NEW ORLEANS — The U.S. Fish and Wildlife Service said Monday that it is proposing threatened status for alligator snapping turtles — huge, spike-shelled reptiles that lurk at the bottom of lakes and slow waterways, luring prey to their mouths by sticking out a wormlike lure.
Every state in their range now protects them, but the long-lasting effects of catching the reptiles for turtle soup are among reasons their numbers are now so low, the agency said.
“Alligator snappers are some of the fiercest, wildest creatures in the Southeast, but overexploitation and habitat destruction have put their lives on the line,” Elise Bennett, an attorney for the Center for Biological Diversity, said in a news release.
The turtles are suffering the effects of “decades and decades of exploitation,” said Bennett, whose organization sued for protection for the species.
Alligator snapping turtles can live 80 years, with males known to weigh up to 249 pounds and have shells up to 29 inches long. Their jaws are strong enough to snap bone.
An estimated 360,000 exist in 12 states, but without protection, their numbers are likely to plummet to 5 percent of that or less in 30 to 50 years, the Fish and Wildlife Service said Monday in an online preview of a Federal Register notice scheduled Tuesday.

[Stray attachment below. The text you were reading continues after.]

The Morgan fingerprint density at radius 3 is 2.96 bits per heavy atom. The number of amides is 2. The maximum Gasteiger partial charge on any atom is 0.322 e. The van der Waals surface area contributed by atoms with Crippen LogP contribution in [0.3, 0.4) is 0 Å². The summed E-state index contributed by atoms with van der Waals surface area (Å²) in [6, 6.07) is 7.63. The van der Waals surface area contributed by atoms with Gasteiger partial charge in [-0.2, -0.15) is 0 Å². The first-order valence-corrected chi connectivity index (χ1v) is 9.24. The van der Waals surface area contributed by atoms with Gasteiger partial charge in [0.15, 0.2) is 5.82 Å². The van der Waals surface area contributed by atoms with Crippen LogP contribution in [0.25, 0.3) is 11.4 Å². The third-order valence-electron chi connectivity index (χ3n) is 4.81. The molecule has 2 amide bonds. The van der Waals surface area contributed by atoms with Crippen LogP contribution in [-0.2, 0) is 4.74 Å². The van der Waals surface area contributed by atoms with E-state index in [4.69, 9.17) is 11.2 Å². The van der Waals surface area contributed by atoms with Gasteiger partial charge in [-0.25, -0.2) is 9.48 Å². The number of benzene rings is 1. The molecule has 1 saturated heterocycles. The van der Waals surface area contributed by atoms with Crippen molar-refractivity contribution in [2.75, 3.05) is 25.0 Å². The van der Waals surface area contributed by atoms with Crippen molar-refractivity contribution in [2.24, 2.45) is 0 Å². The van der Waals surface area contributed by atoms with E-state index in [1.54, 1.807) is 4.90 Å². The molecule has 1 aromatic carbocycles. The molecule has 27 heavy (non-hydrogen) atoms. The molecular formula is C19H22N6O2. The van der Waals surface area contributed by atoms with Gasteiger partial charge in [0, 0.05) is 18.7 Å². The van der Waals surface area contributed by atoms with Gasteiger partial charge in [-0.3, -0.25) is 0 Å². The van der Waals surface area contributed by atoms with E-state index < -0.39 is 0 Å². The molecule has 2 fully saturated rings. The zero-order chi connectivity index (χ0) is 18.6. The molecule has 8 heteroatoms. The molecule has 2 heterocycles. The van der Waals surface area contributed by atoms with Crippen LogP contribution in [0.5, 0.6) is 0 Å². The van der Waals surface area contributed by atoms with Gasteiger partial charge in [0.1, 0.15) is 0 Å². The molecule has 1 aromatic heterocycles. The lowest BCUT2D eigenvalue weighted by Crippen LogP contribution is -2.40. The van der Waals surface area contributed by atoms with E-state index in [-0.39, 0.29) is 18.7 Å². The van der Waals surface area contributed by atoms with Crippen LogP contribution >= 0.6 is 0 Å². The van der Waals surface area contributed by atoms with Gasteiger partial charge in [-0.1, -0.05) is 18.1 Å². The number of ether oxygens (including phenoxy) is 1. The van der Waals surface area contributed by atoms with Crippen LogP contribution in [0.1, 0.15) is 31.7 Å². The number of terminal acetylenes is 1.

They once were found in Kansas and Indiana, but now live in Alabama, Arkansas, Florida, Georgia, Illinois, Kentucky, Louisiana, Missouri, Mississippi, Oklahoma, Tennessee and Texas, the agency said.
“The range has contracted in Illinois, Kansas, Kentucky, Missouri, Tennessee, and possibly in Oklahoma,” it noted. Those states all are along the Mississippi River and its tributaries.
The service proposed threatened status in April for the related Suwannee alligator snapping turtle, found in the Suwannee River basin in Georgia and Florida.
It’s legal to catch alligator snapping turtles only in Louisiana, where recreational fishers are allowed one a day, and Mississippi, which limits recreational take to one per year, the federal agency said.
That would no longer be allowed if, after a comment period, the turtles go on the threatened list, Bennett said.
“In the 1970s, the demand for turtle meat was so high that as much as three to four tons of alligator snapping turtles were harvested from the Flint River in Georgia per day,” the Fish and Wildlife Service notice states.
The animals are long-lived but grow slowly, aren’t sexually mature until they’re 11 to 21 years old, and take an average of 31 years to successfully reproduce, the agency said. Many other animals eat the turtles’ eggs and young.